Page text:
“Human beings,” Steve Almond reminds us (in his new book, William Stoner and the Battle for the Inner Life: Bookmarked) “are a storytelling species. Stories are how we construct ourselves and pluck meaning from the rush of experience.”
Okay, nothing startling there. But in today’s world of Fake Stories amid the barrage of algorithm-driven distractions that purport to know what we want, fear, and need even if we don’t, maybe, just maybe, it behooves us to remember that telling stories is what makes us human, and we lose touch with that faculty at our peril.
Anthropologist Andrea Migliano and colleagues have spent time, since 2001, hanging out with one of the last known hunter-gatherer societies. The Agta, indigenous to the Philippines, every month or so pack up their banana-leaf lean-tos and fish, hunt, and forage in the Northern Sierra Madre National Park. At night, Agta elders sit around the campfire telling stories. Usually moral tales intended to control social behavior. Those stories give us a pretty good view of what humans were like before agriculture and urbanization turned us on the path that led to what we seem bent on becoming now: algorithm-driven zombies too distracted to even listen to stories.
What interests me is a survey Migliano put to her hunter-gatherer subjects. When asked what characteristics they valued most in their peers, more than hunting skills, more than medicinal knowledge, they overwhelmingly claimed they valued storytelling. Age, gender, relationship—didn’t matter. They just liked storytelling. When the Agta were asked to play a resource allocation game, in which they could keep bags of rice or donate them to others, people at the camps reputed to have the best storytellers were most generous in giving away rice. Highly thought of storytellers were most likely recipients of the rice. Statistically, good storytellers were more reproductively successful: they had more kids. Concludes Migliano, “There’s an adaptive advantage to storytelling.”
So, why stories? What makes them uniquely us? What value do they give us? What do we risk if we lose our ability to appreciate, let alone tell, good stories?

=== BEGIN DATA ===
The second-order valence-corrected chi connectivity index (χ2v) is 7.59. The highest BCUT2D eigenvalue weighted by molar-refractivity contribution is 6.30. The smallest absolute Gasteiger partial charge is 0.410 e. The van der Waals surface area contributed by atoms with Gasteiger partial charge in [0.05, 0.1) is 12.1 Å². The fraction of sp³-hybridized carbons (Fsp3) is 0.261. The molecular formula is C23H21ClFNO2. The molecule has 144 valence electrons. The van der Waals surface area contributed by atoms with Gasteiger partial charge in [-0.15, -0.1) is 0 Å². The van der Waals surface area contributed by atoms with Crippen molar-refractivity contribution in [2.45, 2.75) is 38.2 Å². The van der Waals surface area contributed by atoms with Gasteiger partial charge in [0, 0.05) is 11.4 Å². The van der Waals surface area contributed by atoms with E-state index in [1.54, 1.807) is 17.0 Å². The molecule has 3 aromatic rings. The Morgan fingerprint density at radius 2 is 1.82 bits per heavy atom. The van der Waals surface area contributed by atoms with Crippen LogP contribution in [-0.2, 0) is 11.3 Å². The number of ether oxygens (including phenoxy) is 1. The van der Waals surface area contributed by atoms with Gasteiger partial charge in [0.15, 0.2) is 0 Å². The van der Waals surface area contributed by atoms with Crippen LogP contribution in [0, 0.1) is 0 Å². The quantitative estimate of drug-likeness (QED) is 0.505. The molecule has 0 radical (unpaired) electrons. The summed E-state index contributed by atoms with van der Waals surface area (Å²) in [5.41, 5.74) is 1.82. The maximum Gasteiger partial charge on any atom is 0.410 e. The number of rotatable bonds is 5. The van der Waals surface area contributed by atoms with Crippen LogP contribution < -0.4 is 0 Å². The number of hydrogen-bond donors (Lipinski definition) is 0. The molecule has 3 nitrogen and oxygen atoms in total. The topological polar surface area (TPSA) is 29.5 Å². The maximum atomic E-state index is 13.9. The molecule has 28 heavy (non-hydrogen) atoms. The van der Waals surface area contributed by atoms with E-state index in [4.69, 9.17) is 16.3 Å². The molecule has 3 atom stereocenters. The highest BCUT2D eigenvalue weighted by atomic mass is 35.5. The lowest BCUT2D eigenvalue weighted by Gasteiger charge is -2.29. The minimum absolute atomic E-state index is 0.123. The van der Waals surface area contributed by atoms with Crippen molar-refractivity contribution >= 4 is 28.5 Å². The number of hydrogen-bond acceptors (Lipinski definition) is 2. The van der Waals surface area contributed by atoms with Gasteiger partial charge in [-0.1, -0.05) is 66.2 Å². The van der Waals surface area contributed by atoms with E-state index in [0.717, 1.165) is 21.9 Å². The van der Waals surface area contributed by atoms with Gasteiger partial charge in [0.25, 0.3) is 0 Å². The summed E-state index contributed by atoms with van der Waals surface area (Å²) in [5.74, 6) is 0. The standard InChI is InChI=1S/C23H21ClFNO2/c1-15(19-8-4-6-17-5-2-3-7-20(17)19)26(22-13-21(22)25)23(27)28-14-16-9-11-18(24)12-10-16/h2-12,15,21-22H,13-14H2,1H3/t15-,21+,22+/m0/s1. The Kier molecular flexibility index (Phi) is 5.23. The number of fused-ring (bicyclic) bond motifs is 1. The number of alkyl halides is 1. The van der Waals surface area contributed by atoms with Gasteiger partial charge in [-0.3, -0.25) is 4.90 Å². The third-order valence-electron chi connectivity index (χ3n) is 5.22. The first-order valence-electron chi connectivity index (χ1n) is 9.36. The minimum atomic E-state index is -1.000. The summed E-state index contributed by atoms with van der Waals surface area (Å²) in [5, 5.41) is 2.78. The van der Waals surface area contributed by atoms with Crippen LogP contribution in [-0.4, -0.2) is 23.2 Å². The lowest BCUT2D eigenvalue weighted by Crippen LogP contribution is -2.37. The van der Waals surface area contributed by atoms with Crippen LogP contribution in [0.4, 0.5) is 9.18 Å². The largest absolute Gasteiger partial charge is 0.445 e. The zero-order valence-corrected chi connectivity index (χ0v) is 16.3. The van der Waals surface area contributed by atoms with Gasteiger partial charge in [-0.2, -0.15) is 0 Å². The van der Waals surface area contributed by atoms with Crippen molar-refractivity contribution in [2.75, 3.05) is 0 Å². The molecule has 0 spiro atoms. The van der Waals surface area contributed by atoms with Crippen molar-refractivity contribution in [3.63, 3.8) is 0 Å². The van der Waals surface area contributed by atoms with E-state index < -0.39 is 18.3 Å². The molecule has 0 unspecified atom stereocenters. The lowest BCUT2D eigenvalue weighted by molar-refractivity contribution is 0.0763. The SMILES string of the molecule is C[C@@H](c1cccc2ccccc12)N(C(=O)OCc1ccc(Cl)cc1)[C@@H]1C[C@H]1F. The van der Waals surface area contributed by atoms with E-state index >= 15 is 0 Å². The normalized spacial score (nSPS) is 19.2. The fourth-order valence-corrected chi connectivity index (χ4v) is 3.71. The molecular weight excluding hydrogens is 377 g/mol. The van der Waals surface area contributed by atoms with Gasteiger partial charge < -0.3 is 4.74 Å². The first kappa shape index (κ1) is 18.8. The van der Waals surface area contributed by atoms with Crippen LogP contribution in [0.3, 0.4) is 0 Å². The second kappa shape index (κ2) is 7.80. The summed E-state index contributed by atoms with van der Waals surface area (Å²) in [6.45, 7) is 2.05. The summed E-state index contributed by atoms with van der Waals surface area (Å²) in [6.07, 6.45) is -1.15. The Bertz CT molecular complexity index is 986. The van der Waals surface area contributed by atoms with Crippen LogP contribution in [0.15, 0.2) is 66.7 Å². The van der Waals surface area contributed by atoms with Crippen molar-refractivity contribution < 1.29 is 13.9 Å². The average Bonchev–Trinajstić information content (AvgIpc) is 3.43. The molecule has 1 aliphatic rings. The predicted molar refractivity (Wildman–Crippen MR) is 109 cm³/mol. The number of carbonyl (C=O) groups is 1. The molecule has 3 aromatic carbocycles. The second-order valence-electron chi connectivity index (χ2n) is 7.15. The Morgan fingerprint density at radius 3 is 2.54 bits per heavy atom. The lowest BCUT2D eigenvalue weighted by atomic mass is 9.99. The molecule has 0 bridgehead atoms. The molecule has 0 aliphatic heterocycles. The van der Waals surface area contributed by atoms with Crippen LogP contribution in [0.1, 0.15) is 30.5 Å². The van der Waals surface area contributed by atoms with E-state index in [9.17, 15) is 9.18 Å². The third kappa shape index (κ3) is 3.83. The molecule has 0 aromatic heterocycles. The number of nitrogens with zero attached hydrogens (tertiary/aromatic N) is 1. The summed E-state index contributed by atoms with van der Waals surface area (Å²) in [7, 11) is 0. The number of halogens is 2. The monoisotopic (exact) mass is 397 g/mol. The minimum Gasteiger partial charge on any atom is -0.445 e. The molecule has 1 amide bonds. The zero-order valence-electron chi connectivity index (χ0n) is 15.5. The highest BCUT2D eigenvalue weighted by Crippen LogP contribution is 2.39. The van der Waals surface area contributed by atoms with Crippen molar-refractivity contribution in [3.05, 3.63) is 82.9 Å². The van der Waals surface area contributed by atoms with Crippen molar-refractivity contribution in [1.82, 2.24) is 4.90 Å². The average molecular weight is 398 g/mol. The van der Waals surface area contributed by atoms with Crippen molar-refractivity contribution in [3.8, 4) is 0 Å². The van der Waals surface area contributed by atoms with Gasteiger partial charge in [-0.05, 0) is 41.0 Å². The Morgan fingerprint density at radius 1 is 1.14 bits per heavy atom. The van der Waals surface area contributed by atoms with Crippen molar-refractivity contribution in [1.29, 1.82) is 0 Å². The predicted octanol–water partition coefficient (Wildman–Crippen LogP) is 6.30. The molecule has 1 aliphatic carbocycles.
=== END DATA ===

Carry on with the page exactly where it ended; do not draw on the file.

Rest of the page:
Early stories, aka folk tales and fables, were thought to be pragmatic. Fantasy dragons and talking wolves were thinly veiled analogies for real-world threats. Troubles faced in stories simulated real-world conflicts. The simulations allowed our ancestors to anticipate mental and social skills needed to face and, one hoped, overcome actual danger. While highly valued as entertainment—if the Akta’s assessment has broader application—these stories were also survival lessons.
Aside from this survival value, the storytelling represents a way of thinking, “perhaps the most powerful and versatile skill in the human cognitive repertoire,” claims Ferris Jabr, writing in Harper’s, March 2019. The increasingly large brains of our ancestors required a way to synthesize a broad range of experience and distill it into a “single coherent sequence.” Thus, stories were born.
A story is an “hallucination” that “temporarily displaces reality.” With their unique ability to tell themselves stories, early humans gained unprecedented freedom from the control of the pressing events they dealt with day in and day out. This ability to dwell in the imagined world of stories “transformed our species from intelligent ape to” in the world of primates to “demigod.”
Stories open “paths of clarity in the chaos of existence, maintain a record of human thought, and grant us the power to shape our perceptions of reality.”
We live twice through storytelling. The life twice lived is the life that has the chance of revealing meaning in what might otherwise seem a brutish churn of events, we no better than hapless bystanders.
Let’s say in some not too distant future we truly become the algorithm-driven zombies of distraction we seem bent on becoming. So what? What’s at stake? What do we stand to lose?
For one, we’ll lose the battle for control of the robotic devices that already function as our guides. Okay, say we lose that battle. What have we actually lost? I’m guessing Migliano and Fabr would say, what we lose at first is control of the narrative. It’s the stories we tell that assign meaning and value to events. Lose that control and we risk falling prey to false narratives.
That’s only the start. If storytelling at its most basic allows us to simulate events, draw meaning from them, and control social behavior, as the Agta have shown, good storytelling, storytelling we trust as authentic, creates empathy and the ability to act generously for the group’s benefit. If we lose this faculty for storytelling, what we really lose is what makes us care about ourselves as a group.